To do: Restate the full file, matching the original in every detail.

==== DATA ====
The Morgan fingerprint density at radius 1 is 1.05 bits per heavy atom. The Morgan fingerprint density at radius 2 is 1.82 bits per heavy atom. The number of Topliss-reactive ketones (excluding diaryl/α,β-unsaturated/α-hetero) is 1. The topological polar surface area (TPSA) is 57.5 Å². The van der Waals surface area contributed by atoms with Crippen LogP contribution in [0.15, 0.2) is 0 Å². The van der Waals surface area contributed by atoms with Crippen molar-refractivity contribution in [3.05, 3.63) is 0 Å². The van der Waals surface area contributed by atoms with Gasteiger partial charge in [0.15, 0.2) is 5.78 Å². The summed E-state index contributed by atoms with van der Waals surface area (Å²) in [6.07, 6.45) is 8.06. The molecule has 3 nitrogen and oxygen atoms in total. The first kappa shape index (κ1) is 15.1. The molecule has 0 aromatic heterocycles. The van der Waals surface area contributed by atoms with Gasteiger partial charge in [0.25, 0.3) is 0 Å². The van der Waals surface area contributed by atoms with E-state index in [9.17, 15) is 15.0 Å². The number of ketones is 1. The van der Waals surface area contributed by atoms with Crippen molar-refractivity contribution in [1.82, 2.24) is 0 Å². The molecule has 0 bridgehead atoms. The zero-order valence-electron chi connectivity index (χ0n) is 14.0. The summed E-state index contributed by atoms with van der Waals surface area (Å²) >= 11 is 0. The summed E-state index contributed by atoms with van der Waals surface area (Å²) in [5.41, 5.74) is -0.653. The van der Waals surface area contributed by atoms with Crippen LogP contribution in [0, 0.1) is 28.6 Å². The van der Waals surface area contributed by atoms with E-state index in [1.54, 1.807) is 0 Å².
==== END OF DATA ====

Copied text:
The Morgan fingerprint density at radius 1 is 1.05 bits per heavy atom. The Morgan fingerprint density at radius 2 is 1.82 bits per heavy atom. The number of Topliss-reactive ketones (excluding diaryl/α,β-unsaturated/α-hetero) is 1. The topological polar surface area (TPSA) is 57.5 Å². The van der Waals surface area contributed by atoms with Crippen LogP contribution in [0.15, 0.2) is 0 Å². The van der Waals surface area contributed by atoms with Crippen molar-refractivity contribution in [3.05, 3.63) is 0 Å². The van der Waals surface area contributed by atoms with Gasteiger partial charge in [0.15, 0.2) is 5.78 Å². The summed E-state index contributed by atoms with van der Waals surface area (Å²) in [6.07, 6.45) is 8.06. The molecule has 3 nitrogen and oxygen atoms in total. The first kappa shape index (κ1) is 15.1. The molecule has 0 aromatic heterocycles. The van der Waals surface area contributed by atoms with Gasteiger partial charge in [0.25, 0.3) is 0 Å². The van der Waals surface area contributed by atoms with E-state index in [9.17, 15) is 15.0 Å². The number of ketones is 1. The van der Waals surface area contributed by atoms with Crippen molar-refractivity contribution in [1.82, 2.24) is 0 Å². The molecule has 0 bridgehead atoms. The zero-order valence-electron chi connectivity index (χ0n) is 14.0. The summed E-state index contributed by atoms with van der Waals surface area (Å²) >= 11 is 0. The summed E-state index contributed by atoms with van der Waals surface area (Å²) in [5.41, 5.74) is -0.653. The van der Waals surface area contributed by atoms with Crippen LogP contribution in [0, 0.1) is 28.6 Å². The van der Waals surface area contributed by atoms with E-state index in [1.54, 1.807) is 0 Å².